+ What is a CFD?
A CFD (Contract for Difference) is a contract between a ‘buyer’ and a ‘seller’ certifying that the seller will pay the buyer the difference between the stock price at time of purchase and its price at time of sale. In other words, buying CFD allows the buyer to profit (or lose) from the difference in stock price without actually buying the stock itself.
Under certain conditions, as described below, and if your broker allows you to choose between stock or CFD trading, choose CFD without a moment’s hesitation! Why?
First of all, I must note that from the viewpoint of the trading platform, trade in CFD is executed in exactly the same way as stock trading. In fact, if your broker does not expressly state what you’re trading in, I’m prepared to vouch for the fact that you wouldn’t even sense the difference.
So how does CFD trading alter from stock trading? When you buy stocks, you buy them through the stock exchange from a person interested in selling them at the exact same time you’ve decided to buy. One of the biggest issues with the stock exchange is the scope of supply and demand. But we don’t always find the buyer or seller with the required amount, and we often need to “chase the stock”. Chasing stock generally costs us both money and health. But when you buy CFD, you’re not buying stock at the exchange; you’re buying a contract identical to the stock from your broker.
The advantage of this method is that your broker can allow you to buy or sell any quantity without linking it to stock exchange liquidity.
Think of it this way: Let’s say you want to buy 1000 shares but sellers are currently only offering 100. You would have to wait for additional sellers, or possibly pay a higher price for additional stock. When you trade in CFDs you are not limited in quantity, and therefore the instant you hit BUY, you receive the full amount you wanted even if that supply of shares is not currently available in the stock exchange. Similarly, when you wish to sell 1000 shares, you will not have to wait for buyers to take the full quantity. You just sell by hitting the SELL button. If you have experience in the market, as I have, you have to agree that it’s impossible to tag this method with any description other than “amazing!”
Have you ever heard the claim that students in trading courses who use the ‘demo’ (which allows practicing how to trade without actually involving money) almost always profit? That’s a true claim. One of the main reasons explaining their success is the fact that training programs, like CFD trading platforms, do not limit the trader to market liquidity. You press the button – you’ve bought! You press the button – you’ve sold! Any quantity – and at lightning speed. Traders in the real market can only dream of such immediacy. Ask any experienced trader what his or her biggest problem is, and probably the complaint topping the list will be speed of execution and liquidity.
More benefits of CFD trading
+ No limit on shorts – in the stock market, some stocks carry limits on shorts. That’s not true for CFDs. Nor is there any uptick limit which, in the real market, limits the broker’s ability to execute shorts unless the stock rises by one cent.
+ High execution speed – buy and sell orders of regular stock go through a long process where the order is sent to the broker, who sends it to the stock exchange, and back. CFD trading is between you and your broker alone, making execution super-fast.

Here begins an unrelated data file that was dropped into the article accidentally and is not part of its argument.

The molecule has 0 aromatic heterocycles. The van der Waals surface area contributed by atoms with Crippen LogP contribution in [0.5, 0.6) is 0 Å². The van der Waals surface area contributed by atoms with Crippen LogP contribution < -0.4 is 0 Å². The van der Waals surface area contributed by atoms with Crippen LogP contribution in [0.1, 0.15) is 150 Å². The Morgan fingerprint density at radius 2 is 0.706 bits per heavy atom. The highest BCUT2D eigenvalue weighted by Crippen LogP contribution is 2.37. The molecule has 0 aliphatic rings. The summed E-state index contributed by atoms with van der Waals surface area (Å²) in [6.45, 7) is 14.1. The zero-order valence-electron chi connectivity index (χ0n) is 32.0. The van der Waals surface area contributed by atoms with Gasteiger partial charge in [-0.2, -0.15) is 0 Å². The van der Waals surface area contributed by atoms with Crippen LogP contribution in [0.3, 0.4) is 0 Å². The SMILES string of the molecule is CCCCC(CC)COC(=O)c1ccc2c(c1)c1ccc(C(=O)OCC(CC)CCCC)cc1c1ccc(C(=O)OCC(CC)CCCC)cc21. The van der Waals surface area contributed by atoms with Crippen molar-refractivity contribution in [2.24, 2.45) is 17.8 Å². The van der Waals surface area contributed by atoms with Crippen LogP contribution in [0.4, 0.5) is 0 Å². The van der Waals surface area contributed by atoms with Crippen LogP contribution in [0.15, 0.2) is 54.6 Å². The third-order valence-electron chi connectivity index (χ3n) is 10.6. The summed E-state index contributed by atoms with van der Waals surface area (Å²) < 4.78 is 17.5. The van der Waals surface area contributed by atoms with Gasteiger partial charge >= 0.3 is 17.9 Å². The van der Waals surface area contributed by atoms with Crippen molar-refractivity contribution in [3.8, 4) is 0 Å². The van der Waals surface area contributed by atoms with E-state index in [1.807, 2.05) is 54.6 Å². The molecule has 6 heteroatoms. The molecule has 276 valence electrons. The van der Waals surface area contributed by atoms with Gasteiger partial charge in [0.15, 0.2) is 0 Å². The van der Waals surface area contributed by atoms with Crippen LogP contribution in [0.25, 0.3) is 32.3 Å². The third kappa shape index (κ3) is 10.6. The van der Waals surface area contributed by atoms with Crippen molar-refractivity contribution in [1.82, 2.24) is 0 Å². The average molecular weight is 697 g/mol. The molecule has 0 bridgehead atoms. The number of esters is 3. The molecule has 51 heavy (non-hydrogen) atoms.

+ High level margins – CFD brokers are not limited to the usual scope of leverage on stock and can therefore let you margin up to 1:20. How does that translate? If you deposit a sum of $10,000 in your trading account, you can execute trades up to a total of $200,000. A word of warning: high leverage is a blessing to very experienced traders, but can be extremely dangerous for new traders.
What to check before choosing your CFD broker
+ Buy/sell spread – you need to check if you broker allows you to trade in regular market spreads. In other words, check that he does not ‘open’ the spread between seller and buyer price beyond what is shown in the stock exchange where the real share is being traded. I know of CFD brokers who, instead of taking execution commissions, open the spreads by three to ten cents and even more. In this regard I can say that the broker I use, COLMEX, allows me to trade in real market spreads.
+ Diversity of stock – some 10,000 stocks are traded in the American stock exchange. Of these, for a variety of reasons such as volume of activity, only about 2000 are suited to CFD trading. Check with your broker how many of them can be CFD traded. Some brokers only offer a small range, some offer dozens or a few hundred, and some, like COLMEX, offer a few thousand, which is all that’s needed for trading.
Summing up, I note the interesting fact that CFD trading is legal, accepted, and supervised by the regulatory authorities in most countries in the world except the USA. If CFD trading is so good for traders, why is it blocked to USA traders? Simply, as I explained above, a CFD doesn’t trade the stock itself. If all market activity focused on CFDs instead of trading in stock, the stock exchange would lose its main raison d’etre: recruiting capital for companies.
In short, if you live outside of the USA, you might prefer to open a CFD account after checking with your broker that they offer real market spread, a reasonable commission and a broad supply of stock. If you live in the USA, the only way to trade in CFD is by joining a group of proprietary traders operating outside America, who may be looking for traders, including Americans, to broaden their trading base.